A scientific viewpoint
Something that struck me about the book in general was its intended audience. You get the sense within the first chapter that Chen, a WoW
player himself, is giving outsiders a peek inside the game, using ethnographic and psychological terminology that my meager college psychology coursework did not prepare me for. Of course, he does a wonderful job of explaining these topics and tying them into his experiences with the game, something than an academic in the humanities would probably appreciate and enjoy; it's just a bit of a heavy read for the casual WoW
On the whole, I feel like Chen really did a great job communicating the trials and tribulations of raiding life at level 60, though naturally his account is colored by his experiences. For example, I found myself disagreeing with his notions of the dichotomy of casual and hardcore players, exemplified by this passage from page 81:
The raid group I was in was able to foster a different kind of trust in its members by ensuring that they were in it for the sake of the group and having fun rather than for individual, self-serving loot collection.... Our social norms and communication practices allowed us to exist without other game-induced incentives such as guild affiliation or technical surveillance tools.
There is certainly some truth to his statements, but in my opinion, there isn't such a harsh line among the player base between individualistic players only seeking loot and casual players just looking to have fun. Personally, my enjoyment of raiding and WoW
in general is derived from a number of factors: group camaraderie, experiencing content, and friendly competition related to optimizing my own play (whether that optimization is from loot, usage of addons, or acquired skill).
Certainly, some of the disparity in experiences could be due to the change in not only the game itself but in the community that has entrenched itself around it. Perhaps we as players have "evolved" to such a point where we can manage our individualistic concerns and still possess altruistic tendencies. Then again, maybe these seemingly selfless tendencies are born of selfish desires; in other words, players could be cooperating simply because it is the most effective route to the loot or achievements they so desperately want. Situations like this are great examples for why I decided to forgo a career in psychology -- the amount of money spent on Tylenol would have been staggering.From one who's been there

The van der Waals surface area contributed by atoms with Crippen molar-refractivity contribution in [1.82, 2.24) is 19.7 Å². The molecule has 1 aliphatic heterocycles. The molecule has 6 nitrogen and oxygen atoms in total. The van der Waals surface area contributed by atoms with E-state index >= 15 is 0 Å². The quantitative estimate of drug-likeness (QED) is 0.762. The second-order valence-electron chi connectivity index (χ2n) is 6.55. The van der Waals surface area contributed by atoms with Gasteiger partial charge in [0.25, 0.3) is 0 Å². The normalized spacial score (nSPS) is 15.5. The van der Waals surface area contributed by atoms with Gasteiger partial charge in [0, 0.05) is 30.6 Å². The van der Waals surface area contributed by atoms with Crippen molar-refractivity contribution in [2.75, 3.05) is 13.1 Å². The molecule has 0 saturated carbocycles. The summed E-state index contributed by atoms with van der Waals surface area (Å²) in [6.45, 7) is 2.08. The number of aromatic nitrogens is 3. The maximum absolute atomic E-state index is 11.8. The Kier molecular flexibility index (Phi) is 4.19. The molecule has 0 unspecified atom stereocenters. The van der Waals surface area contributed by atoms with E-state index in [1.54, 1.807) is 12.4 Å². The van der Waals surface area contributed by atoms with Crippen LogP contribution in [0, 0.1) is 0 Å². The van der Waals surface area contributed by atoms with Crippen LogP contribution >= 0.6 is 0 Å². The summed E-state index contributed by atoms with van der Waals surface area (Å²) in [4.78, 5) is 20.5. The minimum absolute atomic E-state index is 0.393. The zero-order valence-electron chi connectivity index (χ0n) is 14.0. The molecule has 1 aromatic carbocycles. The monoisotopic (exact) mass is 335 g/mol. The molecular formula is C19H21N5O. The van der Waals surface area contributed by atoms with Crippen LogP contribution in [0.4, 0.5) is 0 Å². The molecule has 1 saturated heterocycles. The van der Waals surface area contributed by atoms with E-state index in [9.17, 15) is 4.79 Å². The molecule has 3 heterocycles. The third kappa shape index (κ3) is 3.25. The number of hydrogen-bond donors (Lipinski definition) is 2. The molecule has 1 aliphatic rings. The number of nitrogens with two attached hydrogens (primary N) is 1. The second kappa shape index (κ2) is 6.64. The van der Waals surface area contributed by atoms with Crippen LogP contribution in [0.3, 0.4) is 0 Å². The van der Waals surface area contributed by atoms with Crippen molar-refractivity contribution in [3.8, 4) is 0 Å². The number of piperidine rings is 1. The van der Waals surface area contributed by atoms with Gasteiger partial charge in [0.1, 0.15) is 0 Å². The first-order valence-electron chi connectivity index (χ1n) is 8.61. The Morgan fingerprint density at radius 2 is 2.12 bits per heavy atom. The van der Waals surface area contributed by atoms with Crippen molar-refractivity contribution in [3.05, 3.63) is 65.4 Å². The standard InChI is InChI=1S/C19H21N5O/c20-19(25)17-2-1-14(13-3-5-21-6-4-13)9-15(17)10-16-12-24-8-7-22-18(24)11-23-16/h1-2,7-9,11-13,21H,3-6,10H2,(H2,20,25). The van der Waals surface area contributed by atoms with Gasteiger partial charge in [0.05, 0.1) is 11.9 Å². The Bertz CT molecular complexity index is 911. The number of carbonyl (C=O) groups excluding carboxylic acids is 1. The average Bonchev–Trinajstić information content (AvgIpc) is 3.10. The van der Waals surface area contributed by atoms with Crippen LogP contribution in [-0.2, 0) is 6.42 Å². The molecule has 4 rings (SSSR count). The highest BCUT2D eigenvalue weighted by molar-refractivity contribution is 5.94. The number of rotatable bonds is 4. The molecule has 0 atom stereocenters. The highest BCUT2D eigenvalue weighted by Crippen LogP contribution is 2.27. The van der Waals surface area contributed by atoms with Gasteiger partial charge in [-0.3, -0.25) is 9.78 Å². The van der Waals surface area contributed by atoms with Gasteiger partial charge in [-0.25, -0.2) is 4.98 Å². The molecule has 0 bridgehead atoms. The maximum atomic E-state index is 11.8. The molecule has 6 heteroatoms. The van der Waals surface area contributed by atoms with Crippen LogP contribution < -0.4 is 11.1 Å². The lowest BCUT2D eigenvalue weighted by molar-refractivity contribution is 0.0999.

One of the most valuable aspects of this book is the introspection that Chen provides as he recalls his time spent in the game. In chapter three, when discussing the thrill and excitement of learning encounters and getting into the groove of progression, Chen throws out the word "addiction" and then attempts to dissuade the connotations that he knows accompanies games like WoW
I would hesitate to call it "addiction" from the media effects standpoint: It is not a sinister, time-sinking, life-destroying activity. Instead, the knowledge is so much a part of me now... I long for it; it sustains me. It has become a part of who I am. My identity depends on this cultural knowing of what it feels like to be raiding in Molten Core. But rather than taking away from my life, it enriches my life.... Through gaming, I know nostalgia and melancholy, joy and triumph, success and failure, sadness and anger.... Gravitating towards these activities is only addiction in the sense that people are compelled to engage in the activities that define who they are...
It's moments like this that let us know that Chen is the real deal. He isn't some drab academic, looking at the game through a microscope and dissecting social constructs; he can relate to us because he is one of us.Leet Noobs: The Life and Death of an Expert Player Group in World of Warcraft
is available for purchase through Amazon